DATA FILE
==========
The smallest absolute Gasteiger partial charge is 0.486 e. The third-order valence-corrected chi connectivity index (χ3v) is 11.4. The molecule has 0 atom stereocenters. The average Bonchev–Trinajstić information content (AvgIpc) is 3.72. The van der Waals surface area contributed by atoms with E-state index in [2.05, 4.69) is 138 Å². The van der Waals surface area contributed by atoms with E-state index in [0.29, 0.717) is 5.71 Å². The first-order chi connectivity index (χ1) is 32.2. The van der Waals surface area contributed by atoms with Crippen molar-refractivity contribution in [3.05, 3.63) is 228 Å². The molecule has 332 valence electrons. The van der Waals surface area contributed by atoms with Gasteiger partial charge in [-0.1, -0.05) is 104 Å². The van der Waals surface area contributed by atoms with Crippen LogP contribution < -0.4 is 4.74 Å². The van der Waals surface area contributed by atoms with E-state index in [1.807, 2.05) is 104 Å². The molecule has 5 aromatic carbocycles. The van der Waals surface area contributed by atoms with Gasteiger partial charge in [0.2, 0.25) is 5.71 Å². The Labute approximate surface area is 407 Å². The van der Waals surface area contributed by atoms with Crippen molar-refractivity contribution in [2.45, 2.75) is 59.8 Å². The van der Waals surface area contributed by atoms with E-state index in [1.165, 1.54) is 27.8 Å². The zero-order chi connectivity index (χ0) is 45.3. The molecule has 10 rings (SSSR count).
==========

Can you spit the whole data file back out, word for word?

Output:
The smallest absolute Gasteiger partial charge is 0.486 e. The third-order valence-corrected chi connectivity index (χ3v) is 11.4. The molecule has 0 atom stereocenters. The average Bonchev–Trinajstić information content (AvgIpc) is 3.72. The van der Waals surface area contributed by atoms with E-state index in [2.05, 4.69) is 138 Å². The van der Waals surface area contributed by atoms with E-state index in [0.29, 0.717) is 5.71 Å². The first-order chi connectivity index (χ1) is 32.2. The van der Waals surface area contributed by atoms with Crippen molar-refractivity contribution in [3.05, 3.63) is 228 Å². The molecule has 332 valence electrons. The van der Waals surface area contributed by atoms with Gasteiger partial charge in [-0.1, -0.05) is 104 Å². The van der Waals surface area contributed by atoms with Crippen LogP contribution < -0.4 is 4.74 Å². The van der Waals surface area contributed by atoms with E-state index in [1.807, 2.05) is 104 Å². The molecule has 5 aromatic carbocycles. The van der Waals surface area contributed by atoms with Gasteiger partial charge in [0.2, 0.25) is 5.71 Å². The Labute approximate surface area is 407 Å². The van der Waals surface area contributed by atoms with Crippen molar-refractivity contribution in [2.45, 2.75) is 59.8 Å². The van der Waals surface area contributed by atoms with E-state index in [1.165, 1.54) is 27.8 Å². The zero-order chi connectivity index (χ0) is 45.3. The molecule has 10 rings (SSSR count).